[In 1919,] Blacks were damned as Wobblies, socialists, Bolsheviks, or anarchists simply for agreeing with ideas that went beyond political orthodoxy. Even black nationalist (and anticommunist) Marcus Garvey received the communist label because he rejected the subordinate "place" of African Americans. Some blacks, like Chandler Owen and A. Philip Randolph, editors of the socialist Messenger, who coined the term "New Crowd Negroes" to describe the generation of militants, were genuine supporters of social and economic revolution but rejected communist affiliation. Others, like members of the African Blood Brotherhood, embraced the Communist Party. But the federal government and wider public were disinclined to distinguish degrees of adherence or advocacy. Any African American who dissented from Democratic or Republican politics and the socio-economic system of American capitalism was likely to be excommunicated as a "Bolshevist.
(Theodore Kornweibel, Jr., Seeing red: federal campaigns against Black militancy, 1919-1925, p. 20.)
The parallels between the red scares of old and the war on terror of today have long been obvious. Worth noting now is that the link between communism and terrorism in the right wing lexicon has become quite explicit. Over the summer, I linked to this description of a talk at the Heritage Foundation, by John J. Tierney, Jr., entitled, "The Politics of Peace: What's Behind the Anti-War Movement?":
To describe current anti-war protest as a reaction to the invasion of Iraq or an anti-Bush phenomenon is to miss the point. A closer look at the protestors and their associations reveals a pedigree going back at least to the Vietnam era and beyond to the "progressive" and protest politics of earlier decades. The leaders of the "anti-war" movement today are leftists in ideology. Almost all oppose capitalism and believe in socialism; many are Communists. At root, they are anti-American rather than anti-war. Anti-war groups comprise an authentic political movement. They have distinctive forms of organization, outlets for propaganda, favored strategies and tactics, and access to information technology that increasingly allows their communications to be instantaneous and global. In short, they are a political force.
The phrase "seeing red" is from none other than former Attorney General A. Mitchell Palmer of the the infamous Palmer Raids.
When Attorney General A. Mitchell Palmer, in late 1919, submitted to the Senate a lengthy report on the Investigation Activities of the Department of Justice, he warned that America stood at Armageddon: Bolshevists, anarchists, and seditionists were besieging the nation. As part of their diabolical plans, "practically all of the radical radical organizations in this country have looked upon the Negroes as particularly fertile ground for the spreading of their doctrines. These radical organizations have endeavored to enlist the Negroes on their side, and in many respects have been successful." As a consequence, "the Negro is seeing red." (Kornweibel, xiv)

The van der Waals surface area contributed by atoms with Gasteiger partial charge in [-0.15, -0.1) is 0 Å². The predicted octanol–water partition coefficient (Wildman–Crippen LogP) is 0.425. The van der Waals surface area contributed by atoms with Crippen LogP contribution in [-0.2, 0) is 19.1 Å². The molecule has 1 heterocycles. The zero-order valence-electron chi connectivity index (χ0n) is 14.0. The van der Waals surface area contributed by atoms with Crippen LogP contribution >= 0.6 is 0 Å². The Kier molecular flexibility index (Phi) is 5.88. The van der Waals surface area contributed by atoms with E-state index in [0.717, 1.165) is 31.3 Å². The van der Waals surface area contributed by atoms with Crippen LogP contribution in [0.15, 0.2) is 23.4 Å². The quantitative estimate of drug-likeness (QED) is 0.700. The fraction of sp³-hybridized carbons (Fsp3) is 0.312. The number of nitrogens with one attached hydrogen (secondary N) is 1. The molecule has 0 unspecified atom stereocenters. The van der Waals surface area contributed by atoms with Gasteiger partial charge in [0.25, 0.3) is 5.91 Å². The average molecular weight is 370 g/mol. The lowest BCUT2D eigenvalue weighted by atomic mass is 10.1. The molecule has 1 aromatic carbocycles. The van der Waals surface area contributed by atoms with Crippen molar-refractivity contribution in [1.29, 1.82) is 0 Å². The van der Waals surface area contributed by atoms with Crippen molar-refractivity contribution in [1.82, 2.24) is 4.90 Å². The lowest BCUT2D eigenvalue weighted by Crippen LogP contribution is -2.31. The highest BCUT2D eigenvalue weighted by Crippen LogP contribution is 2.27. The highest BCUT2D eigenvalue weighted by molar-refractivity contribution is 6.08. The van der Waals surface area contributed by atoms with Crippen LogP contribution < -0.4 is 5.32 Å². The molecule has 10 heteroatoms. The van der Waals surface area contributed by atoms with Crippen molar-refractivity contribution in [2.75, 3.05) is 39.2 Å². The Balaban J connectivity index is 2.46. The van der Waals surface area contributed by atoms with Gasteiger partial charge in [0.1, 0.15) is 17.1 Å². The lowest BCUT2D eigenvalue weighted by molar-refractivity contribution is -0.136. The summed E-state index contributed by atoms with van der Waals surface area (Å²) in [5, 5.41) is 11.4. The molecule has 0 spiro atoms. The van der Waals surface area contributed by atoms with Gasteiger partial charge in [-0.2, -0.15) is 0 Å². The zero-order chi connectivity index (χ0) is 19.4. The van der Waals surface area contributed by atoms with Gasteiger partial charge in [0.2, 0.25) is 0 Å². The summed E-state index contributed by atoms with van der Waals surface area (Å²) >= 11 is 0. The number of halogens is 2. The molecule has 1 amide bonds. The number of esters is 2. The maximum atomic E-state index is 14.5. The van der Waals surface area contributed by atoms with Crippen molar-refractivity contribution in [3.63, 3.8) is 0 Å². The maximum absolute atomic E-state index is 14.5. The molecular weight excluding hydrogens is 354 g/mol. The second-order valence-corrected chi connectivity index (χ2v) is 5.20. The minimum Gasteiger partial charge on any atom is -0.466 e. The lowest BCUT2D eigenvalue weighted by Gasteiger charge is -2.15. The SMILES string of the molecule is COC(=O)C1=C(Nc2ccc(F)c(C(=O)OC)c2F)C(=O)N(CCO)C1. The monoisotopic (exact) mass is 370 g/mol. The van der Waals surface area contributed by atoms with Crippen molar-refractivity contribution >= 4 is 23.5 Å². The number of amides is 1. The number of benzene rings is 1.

I'm not sure everyone knows that it was Palmer who recruited J. Edgar Hoover to the Bureau of Investigation (what the FBI was first called) in 1919. Hoover was appointed to the anti-radical General Intelligence Division, where he began his legacy by orchestrating the 1919 Palmer Raids, in which 10,000 suspected communists and anarchists were arrested.
Why did the FBI and its domestic intelligence partners remain so consistently hostile to African American aspirations and advocates up through the 1960s? Those who have looked no earlier than the civil rights era have missed an essential point. It was during World War I and the postwar Red Scare that their response to Black Militancy for the next fifty years took shape. In 1917 and 1918 the federal government conducted wholesale investigations of "subversives" and domestic "enemies," including many black suspects.
It was in this earlier period that coordinated domestic spying first came into play, with special emphasis on Black dissent.
The Justice, State, Navy, War, and Post Office departments coordinated these efforts to ensure a thorough crackdown on dissent and suspected treason, subversion, and sedition. Blacks were stereotyped as easily duped by enemy agents. Black disloyalty was assumed to be widespread. No sooner did the war end than fears of German intrigue were transformed into an even greater specter: Bolshevism would sweep across the world and engulf even America. Once again blacks were believed to be especially receptive to the diabolical manipulation of communists, socialists, or other radicals.
J. Edgar Hoover's first major assignment within the Bureau of Investigation was to establish and systematize its anti-radical efforts. Immersing himself in the radicals' own literature, he embraced its apocalyptic visions and became convinced that America was imperiled not only by white Bolsheviks and anarchists, but by black militancy as well. In his mind there was little difference between civil rights activism, Pan-Africanism, and promotion of communism or socialism; all threatened to unhinge the racial status quo and unleash internal dissension that would leave the nation vulnerable to attack from within or without.... By 1920 these assumptions had become fixed in the minds of those responsible for national security. (Kornweibel, 178-79)
For more on the parallels between the War on Terror and Cold War anti-communism, with specific connection to the Civil Rights Movement, see "MLK, Communist Training Schools, Cindy Sheehan, and Rosa Parks," parts I and II.